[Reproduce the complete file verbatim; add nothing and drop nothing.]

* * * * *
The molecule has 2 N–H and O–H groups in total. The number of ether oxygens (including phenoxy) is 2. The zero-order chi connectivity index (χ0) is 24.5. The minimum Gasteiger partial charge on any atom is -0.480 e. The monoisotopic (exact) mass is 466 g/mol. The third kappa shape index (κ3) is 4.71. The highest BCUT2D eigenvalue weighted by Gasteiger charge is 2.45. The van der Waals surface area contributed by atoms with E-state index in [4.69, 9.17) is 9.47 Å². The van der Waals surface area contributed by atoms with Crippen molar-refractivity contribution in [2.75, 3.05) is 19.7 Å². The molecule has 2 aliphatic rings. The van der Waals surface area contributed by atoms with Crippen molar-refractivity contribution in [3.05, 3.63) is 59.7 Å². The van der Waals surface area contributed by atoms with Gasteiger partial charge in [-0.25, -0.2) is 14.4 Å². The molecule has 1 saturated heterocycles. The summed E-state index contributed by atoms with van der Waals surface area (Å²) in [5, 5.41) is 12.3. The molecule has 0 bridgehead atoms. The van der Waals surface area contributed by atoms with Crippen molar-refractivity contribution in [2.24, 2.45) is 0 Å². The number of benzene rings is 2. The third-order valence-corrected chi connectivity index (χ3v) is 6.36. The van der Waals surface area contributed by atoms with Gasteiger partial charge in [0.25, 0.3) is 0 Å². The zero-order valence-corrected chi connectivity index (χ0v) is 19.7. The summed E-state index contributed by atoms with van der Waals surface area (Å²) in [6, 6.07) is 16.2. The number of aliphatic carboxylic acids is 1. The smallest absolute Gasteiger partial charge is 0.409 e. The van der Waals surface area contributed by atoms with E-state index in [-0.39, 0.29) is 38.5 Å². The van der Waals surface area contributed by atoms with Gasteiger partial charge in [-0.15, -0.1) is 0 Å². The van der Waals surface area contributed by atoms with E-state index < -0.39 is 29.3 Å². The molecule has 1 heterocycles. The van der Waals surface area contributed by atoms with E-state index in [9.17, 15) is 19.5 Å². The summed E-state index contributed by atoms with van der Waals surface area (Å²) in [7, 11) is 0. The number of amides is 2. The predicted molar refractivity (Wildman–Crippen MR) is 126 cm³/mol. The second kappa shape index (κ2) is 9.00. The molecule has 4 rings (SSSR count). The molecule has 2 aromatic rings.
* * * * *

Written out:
The molecule has 2 N–H and O–H groups in total. The number of ether oxygens (including phenoxy) is 2. The zero-order chi connectivity index (χ0) is 24.5. The minimum Gasteiger partial charge on any atom is -0.480 e. The monoisotopic (exact) mass is 466 g/mol. The third kappa shape index (κ3) is 4.71. The highest BCUT2D eigenvalue weighted by Gasteiger charge is 2.45. The van der Waals surface area contributed by atoms with E-state index in [4.69, 9.17) is 9.47 Å². The van der Waals surface area contributed by atoms with Crippen molar-refractivity contribution in [2.75, 3.05) is 19.7 Å². The molecule has 2 aliphatic rings. The van der Waals surface area contributed by atoms with Crippen molar-refractivity contribution in [3.05, 3.63) is 59.7 Å². The van der Waals surface area contributed by atoms with Gasteiger partial charge in [-0.25, -0.2) is 14.4 Å². The molecule has 1 saturated heterocycles. The summed E-state index contributed by atoms with van der Waals surface area (Å²) in [5, 5.41) is 12.3. The molecule has 0 bridgehead atoms. The van der Waals surface area contributed by atoms with Crippen molar-refractivity contribution in [2.24, 2.45) is 0 Å². The number of benzene rings is 2. The third-order valence-corrected chi connectivity index (χ3v) is 6.36. The van der Waals surface area contributed by atoms with Gasteiger partial charge in [0.25, 0.3) is 0 Å². The zero-order valence-corrected chi connectivity index (χ0v) is 19.7. The summed E-state index contributed by atoms with van der Waals surface area (Å²) in [6, 6.07) is 16.2. The number of aliphatic carboxylic acids is 1. The smallest absolute Gasteiger partial charge is 0.409 e. The van der Waals surface area contributed by atoms with E-state index in [-0.39, 0.29) is 38.5 Å². The van der Waals surface area contributed by atoms with Gasteiger partial charge in [-0.15, -0.1) is 0 Å². The van der Waals surface area contributed by atoms with E-state index < -0.39 is 29.3 Å². The molecule has 1 heterocycles. The van der Waals surface area contributed by atoms with E-state index in [9.17, 15) is 19.5 Å². The summed E-state index contributed by atoms with van der Waals surface area (Å²) in [7, 11) is 0. The number of amides is 2. The predicted molar refractivity (Wildman–Crippen MR) is 126 cm³/mol. The second kappa shape index (κ2) is 9.00. The molecule has 4 rings (SSSR count). The molecule has 2 aromatic rings.